Berlin Philharmonic & Herbert von Karajan: Beethoven’s Symphony No. 9 (pt. 1)

Karajan_Beethoven_Symphonies_1963

Dear Matt:

I have been looking through my past assignments to you and I’ve discovered a flaw in my approach.

From the start of this project, each of us has been trying to guide the other into unfamiliar musical territory. As you’ve pointed out a couple of times, we’ve generally been providing fairly non-standard entry points. That’s to be expected given how nerdy we both are, and it’s part of what keeps this so interesting.

But as I scanned our oeuvre thus far, I couldn’t help but think that my assignments have been borderline perverse. Nobody has ever suggested Van Der Graaf Generator as a possible ‘in’ to prog — let alone Magma. And, even my assignments drawn from the pool of ‘standards in their genre’ — Red and The Black Saint and the Sinner Lady come to mind — have tended to be the sort of music that’s become standard specifically because of how it plays against the conventions of its genre.

This all goes double for my approach to classical music, so far. Come to think of it, I haven’t assigned you anything that can even be called ‘classical’ without some heavy qualifications. (Bartok, maybe. But even that’s a stretch.) Perhaps I ought to defer a bit more to the broader public’s notions of ‘the essentials.’

Yes, I like the sound of that. You need a firm grounding in the basics, Matt. You need ‘core repertoire.’ You need something that is, for us classical concert hall types, utterly standard to the point of monotony.

You need Beethoven 9.

(You can tell a real classical type by whether they refer to symphonies by cardinal or ordinal numbers, i.e. ‘Beethoven’s Ninth’ vs. ‘Beethoven 9.’ Incidentally, that’s the same way you can tell an old-school Doctor Who nerd from a Nu-Who fan: ‘the Ninth Doctor’ vs. ‘Nine.’ In either case, both options are acceptable nomenclature.)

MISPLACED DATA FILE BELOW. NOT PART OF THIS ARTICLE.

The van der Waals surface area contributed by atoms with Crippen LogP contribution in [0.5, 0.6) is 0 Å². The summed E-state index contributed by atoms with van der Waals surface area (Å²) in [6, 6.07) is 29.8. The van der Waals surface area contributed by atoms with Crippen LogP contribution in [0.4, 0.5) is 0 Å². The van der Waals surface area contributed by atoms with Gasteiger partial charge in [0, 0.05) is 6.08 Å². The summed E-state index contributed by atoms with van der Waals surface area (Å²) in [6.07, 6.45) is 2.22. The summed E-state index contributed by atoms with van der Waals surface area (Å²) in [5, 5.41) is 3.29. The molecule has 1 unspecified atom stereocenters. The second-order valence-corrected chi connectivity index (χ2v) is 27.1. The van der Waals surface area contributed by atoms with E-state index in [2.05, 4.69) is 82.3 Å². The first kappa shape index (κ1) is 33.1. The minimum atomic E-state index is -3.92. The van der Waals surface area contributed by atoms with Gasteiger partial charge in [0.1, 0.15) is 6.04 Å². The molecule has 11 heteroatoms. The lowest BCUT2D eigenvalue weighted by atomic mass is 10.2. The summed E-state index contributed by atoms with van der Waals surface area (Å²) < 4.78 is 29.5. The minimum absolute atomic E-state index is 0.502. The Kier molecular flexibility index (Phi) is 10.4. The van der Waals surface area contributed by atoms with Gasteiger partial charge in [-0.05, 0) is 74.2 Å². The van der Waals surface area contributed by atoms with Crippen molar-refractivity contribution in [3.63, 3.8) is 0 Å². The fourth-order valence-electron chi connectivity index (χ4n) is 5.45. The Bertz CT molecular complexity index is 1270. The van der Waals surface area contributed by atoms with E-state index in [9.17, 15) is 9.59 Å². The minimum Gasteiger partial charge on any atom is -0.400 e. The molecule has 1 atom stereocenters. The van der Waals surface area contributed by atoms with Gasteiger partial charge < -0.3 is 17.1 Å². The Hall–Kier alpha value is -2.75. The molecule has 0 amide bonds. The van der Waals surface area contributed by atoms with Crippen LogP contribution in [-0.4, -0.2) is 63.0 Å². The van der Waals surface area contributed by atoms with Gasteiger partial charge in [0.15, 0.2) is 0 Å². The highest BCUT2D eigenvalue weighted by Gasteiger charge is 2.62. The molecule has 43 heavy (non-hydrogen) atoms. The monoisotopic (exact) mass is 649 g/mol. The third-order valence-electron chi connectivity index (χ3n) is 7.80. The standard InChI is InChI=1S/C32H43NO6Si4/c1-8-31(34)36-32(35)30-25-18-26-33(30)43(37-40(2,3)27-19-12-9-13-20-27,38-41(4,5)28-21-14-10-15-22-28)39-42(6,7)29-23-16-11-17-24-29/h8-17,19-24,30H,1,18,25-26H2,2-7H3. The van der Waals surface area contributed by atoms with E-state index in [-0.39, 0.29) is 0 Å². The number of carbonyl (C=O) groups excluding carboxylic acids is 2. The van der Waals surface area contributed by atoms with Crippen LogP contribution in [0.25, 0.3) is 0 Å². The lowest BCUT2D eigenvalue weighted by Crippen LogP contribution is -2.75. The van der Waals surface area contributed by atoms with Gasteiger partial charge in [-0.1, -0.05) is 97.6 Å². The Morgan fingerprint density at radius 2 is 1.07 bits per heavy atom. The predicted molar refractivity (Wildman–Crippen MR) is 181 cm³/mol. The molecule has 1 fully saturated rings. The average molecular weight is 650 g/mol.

What shall I say about Beethoven 9? Well, I suppose the most important point to bring up is that there’s more to it than ‘Ode to Joy.’ That may seem obvious. But then, that melody is so synonymous with the phrase ‘Beethoven’s ninth symphony’ that it may indeed come as a surprise for some that the ‘Ode to Joy’ doesn’t even crop up until over 45 minutes into the piece.

And when it does, it’s one of the most gratifying moments in all of music.

To my ears, even the most familiar parts of Beethoven 9 don’t have the whiff of mould about them that, say, Vivaldi’s ‘Spring’ does. Or Beethoven 5, even. I can’t begin to speculate as to why that is, or if it’s true for anybody except me. But for all of my bluster about how the classical repertory is strangling the modern concert hall and silencing living composers, I would never question the common wisdom that this symphony is one of the best things ever accomplished by a human.

A colleague of mine, who isn’t really that much of a classical music person, once opined that Beethoven 9 is the best piece of music ever written because anybody can listen to it and enjoy every part of it. It isn’t my personal favourite piece, nor even necessarily in my top ten. But I find it hard to disagree with my colleague’s assessment. In modern parlance, Beethoven 9 is chock full of hooks.

Okay, enough eulogizing. You need context. This is Beethoven’s final symphony. It is the only one that he wrote during what’s thought of as his late period, premiering a full decade after his eighth. It was the first symphony of note to use voices and text — the ‘Ode to Joy’ is a setting of a poem by Schiller. There’s no overstating what a massive deal that was. Wagner would later interpret this as Beethoven proclaiming that instrumental music had run its course, and he used that interpretation to justify his decision to only write operas (or Gesamtkunstwerken, if you insist).

A quick word about the recording I’ve chosen: it’s a classic performance from 1962, by the Berlin Philharmonic under the direction of Herbert von Karajan. Karajan was an old Nazi (no, an actual Nazi — though his sincerity has been questioned) who led the Berliners with an iron fist and a contemptful scowl for over three decades. By the end of his career, he’d shaped the orchestra into a slick monolith that sounded the same in Debussy as in Wagner. But early on, he made some recordings that are still considered the gold standard. This is one. (And for what it’s worth, it has sold massively well, over the years.)

Beethoven and Karajan were both angry, serious and unpleasant men, but this music is none of those things. It is effervescent and powerful, and has no desire to alienate anybody but rather to reach everybody. I hope it reaches you.

— Matthew

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